Ensuring that everyone is legally protected and understanding each other’s responsibilities when buying with friends is essential.

The best way to do this is by creating a cohabitation agreement or trust deed, which can be done by a solicitor. These agreements are legally binding and usually include:

  • The share of the property each person will own,
  • The deposit that each person is providing,
  • How the property will be valued should one or all of the owners want to sell,
  • What will happen if one of the owners passes away,
  • How disputes between owners will be settled,
  • How the property’s bills will be paid (and who will pay what),
  • How maintenance costs will be covered,
  • Whether rooms can be rented out and how potential tenants will be assessed.

6. Ensure each person has a will in place

If you and your friends are buying a property as tenants in common, it’s important that each of you has a will in place. This will determine what happens to your share of the property upon your death.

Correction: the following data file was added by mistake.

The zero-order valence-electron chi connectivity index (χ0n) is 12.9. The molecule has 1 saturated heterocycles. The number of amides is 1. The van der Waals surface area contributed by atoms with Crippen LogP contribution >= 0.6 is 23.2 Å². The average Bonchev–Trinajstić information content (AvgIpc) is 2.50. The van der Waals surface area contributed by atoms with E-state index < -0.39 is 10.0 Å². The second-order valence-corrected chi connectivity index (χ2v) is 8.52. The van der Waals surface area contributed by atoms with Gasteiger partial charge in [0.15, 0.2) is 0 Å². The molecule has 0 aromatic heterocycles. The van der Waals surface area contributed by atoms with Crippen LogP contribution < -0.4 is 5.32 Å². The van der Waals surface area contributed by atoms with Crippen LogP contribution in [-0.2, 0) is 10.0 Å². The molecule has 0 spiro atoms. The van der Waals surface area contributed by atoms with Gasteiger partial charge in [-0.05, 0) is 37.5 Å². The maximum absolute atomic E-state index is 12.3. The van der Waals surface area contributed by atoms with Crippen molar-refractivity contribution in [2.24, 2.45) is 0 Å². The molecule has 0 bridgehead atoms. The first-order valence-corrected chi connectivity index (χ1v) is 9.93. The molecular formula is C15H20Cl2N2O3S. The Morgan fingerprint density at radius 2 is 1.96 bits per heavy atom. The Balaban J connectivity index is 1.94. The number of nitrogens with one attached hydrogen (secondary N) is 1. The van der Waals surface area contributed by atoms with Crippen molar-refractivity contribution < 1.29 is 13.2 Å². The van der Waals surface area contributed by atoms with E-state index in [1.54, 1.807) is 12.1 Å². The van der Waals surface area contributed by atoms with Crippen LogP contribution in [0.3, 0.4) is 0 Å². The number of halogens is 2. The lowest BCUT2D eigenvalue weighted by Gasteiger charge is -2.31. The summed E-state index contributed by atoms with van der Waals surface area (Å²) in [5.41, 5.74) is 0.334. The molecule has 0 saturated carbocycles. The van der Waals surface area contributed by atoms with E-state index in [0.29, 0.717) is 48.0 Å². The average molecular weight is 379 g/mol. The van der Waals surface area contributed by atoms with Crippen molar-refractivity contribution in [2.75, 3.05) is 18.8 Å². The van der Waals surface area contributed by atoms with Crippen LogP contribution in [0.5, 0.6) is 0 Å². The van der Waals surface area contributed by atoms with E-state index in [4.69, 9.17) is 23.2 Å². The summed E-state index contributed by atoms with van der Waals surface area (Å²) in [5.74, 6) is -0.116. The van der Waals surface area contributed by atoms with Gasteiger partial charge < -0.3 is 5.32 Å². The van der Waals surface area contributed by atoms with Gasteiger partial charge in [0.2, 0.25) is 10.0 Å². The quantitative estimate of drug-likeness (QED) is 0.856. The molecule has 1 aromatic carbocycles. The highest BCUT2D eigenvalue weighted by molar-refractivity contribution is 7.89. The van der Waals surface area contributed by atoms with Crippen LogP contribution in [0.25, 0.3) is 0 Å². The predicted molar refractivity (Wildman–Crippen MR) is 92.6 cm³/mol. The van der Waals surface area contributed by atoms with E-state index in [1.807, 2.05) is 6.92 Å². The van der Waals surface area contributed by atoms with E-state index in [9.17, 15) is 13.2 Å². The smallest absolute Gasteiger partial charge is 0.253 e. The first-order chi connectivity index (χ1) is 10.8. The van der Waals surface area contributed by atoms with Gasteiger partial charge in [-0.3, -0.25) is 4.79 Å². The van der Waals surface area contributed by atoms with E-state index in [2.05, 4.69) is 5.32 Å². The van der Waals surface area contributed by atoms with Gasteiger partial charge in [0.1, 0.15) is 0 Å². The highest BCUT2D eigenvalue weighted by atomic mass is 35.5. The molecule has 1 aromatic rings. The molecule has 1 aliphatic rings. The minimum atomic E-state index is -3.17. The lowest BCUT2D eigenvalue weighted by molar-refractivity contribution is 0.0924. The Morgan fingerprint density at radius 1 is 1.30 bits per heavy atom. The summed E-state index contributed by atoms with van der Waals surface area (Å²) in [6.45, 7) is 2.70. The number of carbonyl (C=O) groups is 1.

This could mean that you pass your share to a beneficiary, or that your co-owners can buy your share from your estate.

If someone dies without a will, their share of the property will be passed to their next of kin under the Rules of Intestacy.

7. Discuss how you’ll split the bills

When you own a property with friends, there are certain bills you’ll need to pay. This could include gas and electricity, council tax, water and sewerage, broadband, and TV or music subscriptions. If you own a flat, ground rent and service charges should also be taken into account.